Develop and implement new instrumentation to:
Measure the spatial correlation of hurricane wind field gusts
Provide real-time remote access to hurricane wind data while it is being collected
Create analysis tool for the efficient processing and dissemination of collected hurricane wind data
Develop probability based models of:
The spatial gust structure of the local ground level wind field
The relationship between the local wind field gust structure and pressures over the building envelope
Develop and deploy new remote access wireless instrumentation to be installed on mobile wind towers and residential houses
Develop software capable of managing and analyzing the very large full-scale hurricane wind data sets
Employ data from new instrumentation to define the gust spatial structure and resultant correlated loads over the building envelope
Measure outcomes by direct comparison of new load models with current code provision and wind tunnel data
Given the rapidly increasing population in Florida¹s coastal areas, densely populated areas will continue to be impacted by hurricane winds. In addition to the immediate public safety and property loss issues, long-term economic and environmental recovery will also suffer without a concerted effort to prevent catastrophic damage to residential and commercial structures and the infrastructure. Affordable solutions to mitigate damage can only follow from an accurate quantification of the wind forces causing this destruction. Builders, coastal home and business owners, the insurance industry, and the state economy and ecosystem are the potential beneficiaries from this research.
The report presents the results of a study to define the wind speed limits and conditions beyond which fire and rescue vehicles should not be operated during a hurricane. For that purpose, reduced scale models of a typical fire truck, ambulance, and sports utility vehicle (SUV) were tested in a wind tunnel. For the fire truck the wind tunnel tests are compared with full-scale measurements on a real truck and to computer simulations using the Fluent software. The report presents and compares the results of the different tests: experimental, field, and numerical. The resulting wind pressure distributions on the vehicles are used to obtain drag, lift, and side forces, in addition to overturning, yawing, and pitching moments. Based on the results of the tests and the analyses, safe wind speeds are found for the operation of these fire and rescue vehicles.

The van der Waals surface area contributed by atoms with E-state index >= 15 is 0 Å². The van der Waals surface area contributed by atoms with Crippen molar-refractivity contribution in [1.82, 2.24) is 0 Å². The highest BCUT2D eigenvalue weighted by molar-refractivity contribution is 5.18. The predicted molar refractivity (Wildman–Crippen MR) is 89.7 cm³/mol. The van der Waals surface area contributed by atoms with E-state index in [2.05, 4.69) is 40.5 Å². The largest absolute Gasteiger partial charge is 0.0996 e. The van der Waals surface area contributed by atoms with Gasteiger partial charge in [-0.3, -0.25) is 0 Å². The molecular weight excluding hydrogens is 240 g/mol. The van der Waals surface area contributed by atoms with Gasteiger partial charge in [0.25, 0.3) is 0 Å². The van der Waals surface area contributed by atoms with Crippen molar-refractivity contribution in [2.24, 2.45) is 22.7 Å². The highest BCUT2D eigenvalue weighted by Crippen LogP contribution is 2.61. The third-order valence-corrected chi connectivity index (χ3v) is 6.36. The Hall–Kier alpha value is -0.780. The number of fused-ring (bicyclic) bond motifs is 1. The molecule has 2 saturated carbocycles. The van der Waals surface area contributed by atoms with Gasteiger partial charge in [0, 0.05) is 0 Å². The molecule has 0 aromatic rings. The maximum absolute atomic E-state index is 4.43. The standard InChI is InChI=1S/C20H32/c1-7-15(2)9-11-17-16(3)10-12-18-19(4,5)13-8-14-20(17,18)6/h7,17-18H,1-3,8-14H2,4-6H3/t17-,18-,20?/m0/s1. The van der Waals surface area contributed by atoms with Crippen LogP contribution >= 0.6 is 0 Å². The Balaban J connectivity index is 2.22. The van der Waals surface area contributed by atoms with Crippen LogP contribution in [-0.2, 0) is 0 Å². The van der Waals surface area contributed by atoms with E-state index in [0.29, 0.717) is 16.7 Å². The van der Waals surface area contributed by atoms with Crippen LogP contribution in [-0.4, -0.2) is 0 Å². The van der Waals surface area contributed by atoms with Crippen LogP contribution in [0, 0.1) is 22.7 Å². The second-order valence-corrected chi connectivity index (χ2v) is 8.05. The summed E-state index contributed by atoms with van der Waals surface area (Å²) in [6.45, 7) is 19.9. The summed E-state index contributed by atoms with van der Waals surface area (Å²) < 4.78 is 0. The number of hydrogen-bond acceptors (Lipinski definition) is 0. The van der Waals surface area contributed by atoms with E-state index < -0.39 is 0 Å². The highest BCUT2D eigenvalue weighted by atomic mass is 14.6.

The last decades have seen the development of important new technologies regarding the control of the response of structures to dynamic loading. These include passive control techniques, one of which is the tuned mass damper (TMD). It is a vibration absorber consisting of a mass, a spring, and a viscous damper. The motion of its mass activates the TMD when the natural frequency of the damper is tuned to be in or near resonance with the predominant frequency of the main structure. The effectiveness of the TMD's to mitigate wind-induced motions is well established. A series of studies have also shown that, when properly optimized, TMD's can also successfully control seismic vibrations. Recently, new schemes for the TMD have been proposed. In particular, it has been shown that multiple TMD's with their frequency range distributed around the fundamental modal frequency of a structure can be robust and efficient. However, there is still no agreement over whether multiple TMD's could successfully control several modes of a structure.
The research carried on at Florida Tech, and funded by the National Science Foundation, explored the feasibility of controlling various modes of a structure under seismic loading through the installation of various groups of tuned mass dampers with the frequency range of each group distributed around a different modal frequency. The proposed scheme is called multiple distributed tuned mass damper (MDTMD). A MDTMD could combine the robustness and efficiency already demonstrated for single mode distributed TMD's (in general referred to as multiple TMD, or MTMD), with the efficacy of highly damped and high mass devices proposed for some single TMD's. In addition, since in this type of installation the mass is distributed among several dampers, each individual device can be less bulky, and can require less displacement.
The parameters varied in the study, for a given structural model, were the type, properties, and number of devices to be installed. The sensitivity of the MDTMD's to different ground motions were investigated. Consequently, a computer and scaled laboratory structural models were subjected, with and without TMD's, to a series of dynamic loads through computer simulations and shake table tests. The shake table was built at Florida Tech.
This exploratory work advanced the understanding of an important passive control device, and indicated whether or not TMD's have the potential to be used for multi-modal control.